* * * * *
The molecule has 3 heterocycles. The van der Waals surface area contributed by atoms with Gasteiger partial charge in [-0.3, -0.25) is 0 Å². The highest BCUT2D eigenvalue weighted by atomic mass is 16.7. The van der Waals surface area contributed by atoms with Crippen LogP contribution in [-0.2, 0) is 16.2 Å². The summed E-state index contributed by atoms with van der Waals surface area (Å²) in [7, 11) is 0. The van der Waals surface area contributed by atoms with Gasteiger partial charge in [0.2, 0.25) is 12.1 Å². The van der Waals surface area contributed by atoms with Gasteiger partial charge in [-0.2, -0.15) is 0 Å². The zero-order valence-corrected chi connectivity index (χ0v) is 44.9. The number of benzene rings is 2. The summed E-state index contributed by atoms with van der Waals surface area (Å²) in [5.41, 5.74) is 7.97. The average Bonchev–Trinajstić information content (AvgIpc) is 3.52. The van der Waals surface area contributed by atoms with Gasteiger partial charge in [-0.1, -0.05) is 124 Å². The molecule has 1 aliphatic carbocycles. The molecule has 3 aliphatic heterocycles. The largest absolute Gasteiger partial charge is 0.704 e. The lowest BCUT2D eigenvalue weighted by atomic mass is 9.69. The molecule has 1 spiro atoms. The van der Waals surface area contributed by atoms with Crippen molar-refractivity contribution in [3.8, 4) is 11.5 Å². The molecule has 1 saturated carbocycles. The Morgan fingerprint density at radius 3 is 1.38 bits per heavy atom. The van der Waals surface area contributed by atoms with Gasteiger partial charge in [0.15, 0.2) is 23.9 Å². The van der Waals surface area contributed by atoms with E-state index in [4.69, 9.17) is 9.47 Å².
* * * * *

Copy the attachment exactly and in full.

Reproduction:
The molecule has 3 heterocycles. The van der Waals surface area contributed by atoms with Gasteiger partial charge in [-0.3, -0.25) is 0 Å². The highest BCUT2D eigenvalue weighted by atomic mass is 16.7. The van der Waals surface area contributed by atoms with Crippen LogP contribution in [-0.2, 0) is 16.2 Å². The summed E-state index contributed by atoms with van der Waals surface area (Å²) in [7, 11) is 0. The van der Waals surface area contributed by atoms with Gasteiger partial charge in [0.2, 0.25) is 12.1 Å². The van der Waals surface area contributed by atoms with Gasteiger partial charge in [-0.2, -0.15) is 0 Å². The zero-order valence-corrected chi connectivity index (χ0v) is 44.9. The number of benzene rings is 2. The summed E-state index contributed by atoms with van der Waals surface area (Å²) in [5.41, 5.74) is 7.97. The average Bonchev–Trinajstić information content (AvgIpc) is 3.52. The van der Waals surface area contributed by atoms with Gasteiger partial charge in [-0.1, -0.05) is 124 Å². The molecule has 1 aliphatic carbocycles. The molecule has 3 aliphatic heterocycles. The largest absolute Gasteiger partial charge is 0.704 e. The lowest BCUT2D eigenvalue weighted by atomic mass is 9.69. The molecule has 1 spiro atoms. The van der Waals surface area contributed by atoms with Crippen molar-refractivity contribution in [3.8, 4) is 11.5 Å². The molecule has 1 saturated carbocycles. The Morgan fingerprint density at radius 3 is 1.38 bits per heavy atom. The van der Waals surface area contributed by atoms with Gasteiger partial charge in [0.15, 0.2) is 23.9 Å². The van der Waals surface area contributed by atoms with E-state index in [4.69, 9.17) is 9.47 Å².